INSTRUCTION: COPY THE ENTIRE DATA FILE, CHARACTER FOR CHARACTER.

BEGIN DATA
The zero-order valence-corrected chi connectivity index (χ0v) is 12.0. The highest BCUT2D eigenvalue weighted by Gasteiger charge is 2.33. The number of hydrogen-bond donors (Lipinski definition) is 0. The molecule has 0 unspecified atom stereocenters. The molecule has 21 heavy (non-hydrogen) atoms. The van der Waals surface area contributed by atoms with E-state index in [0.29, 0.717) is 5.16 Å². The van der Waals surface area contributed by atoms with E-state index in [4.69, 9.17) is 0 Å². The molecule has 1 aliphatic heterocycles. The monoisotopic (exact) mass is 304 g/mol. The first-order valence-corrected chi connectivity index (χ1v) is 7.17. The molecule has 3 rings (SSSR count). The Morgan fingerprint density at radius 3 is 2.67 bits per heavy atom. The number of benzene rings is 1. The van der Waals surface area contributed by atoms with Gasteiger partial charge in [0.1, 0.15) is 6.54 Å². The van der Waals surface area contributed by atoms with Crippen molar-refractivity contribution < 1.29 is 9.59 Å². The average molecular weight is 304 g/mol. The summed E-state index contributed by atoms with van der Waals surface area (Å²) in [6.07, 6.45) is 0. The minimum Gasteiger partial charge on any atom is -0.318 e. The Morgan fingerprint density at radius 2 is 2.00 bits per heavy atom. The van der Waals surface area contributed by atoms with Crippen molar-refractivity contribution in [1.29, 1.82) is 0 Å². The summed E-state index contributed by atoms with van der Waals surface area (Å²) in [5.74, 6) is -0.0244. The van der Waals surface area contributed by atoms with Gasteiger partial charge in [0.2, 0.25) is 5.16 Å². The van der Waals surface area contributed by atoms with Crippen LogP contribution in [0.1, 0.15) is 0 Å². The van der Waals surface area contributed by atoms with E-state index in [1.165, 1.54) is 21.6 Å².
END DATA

The zero-order valence-corrected chi connectivity index (χ0v) is 12.0. The highest BCUT2D eigenvalue weighted by Gasteiger charge is 2.33. The number of hydrogen-bond donors (Lipinski definition) is 0. The molecule has 0 unspecified atom stereocenters. The molecule has 21 heavy (non-hydrogen) atoms. The van der Waals surface area contributed by atoms with E-state index in [0.29, 0.717) is 5.16 Å². The van der Waals surface area contributed by atoms with E-state index in [4.69, 9.17) is 0 Å². The molecule has 1 aliphatic heterocycles. The monoisotopic (exact) mass is 304 g/mol. The first-order valence-corrected chi connectivity index (χ1v) is 7.17. The molecule has 3 rings (SSSR count). The Morgan fingerprint density at radius 3 is 2.67 bits per heavy atom. The number of benzene rings is 1. The van der Waals surface area contributed by atoms with Gasteiger partial charge in [0.1, 0.15) is 6.54 Å². The van der Waals surface area contributed by atoms with Crippen molar-refractivity contribution < 1.29 is 9.59 Å². The average molecular weight is 304 g/mol. The summed E-state index contributed by atoms with van der Waals surface area (Å²) in [6.07, 6.45) is 0. The minimum Gasteiger partial charge on any atom is -0.318 e. The Morgan fingerprint density at radius 2 is 2.00 bits per heavy atom. The van der Waals surface area contributed by atoms with Crippen molar-refractivity contribution in [1.29, 1.82) is 0 Å². The summed E-state index contributed by atoms with van der Waals surface area (Å²) in [5.74, 6) is -0.0244. The van der Waals surface area contributed by atoms with Gasteiger partial charge in [0.2, 0.25) is 5.16 Å². The van der Waals surface area contributed by atoms with Crippen LogP contribution in [0.1, 0.15) is 0 Å². The van der Waals surface area contributed by atoms with E-state index in [1.165, 1.54) is 21.6 Å².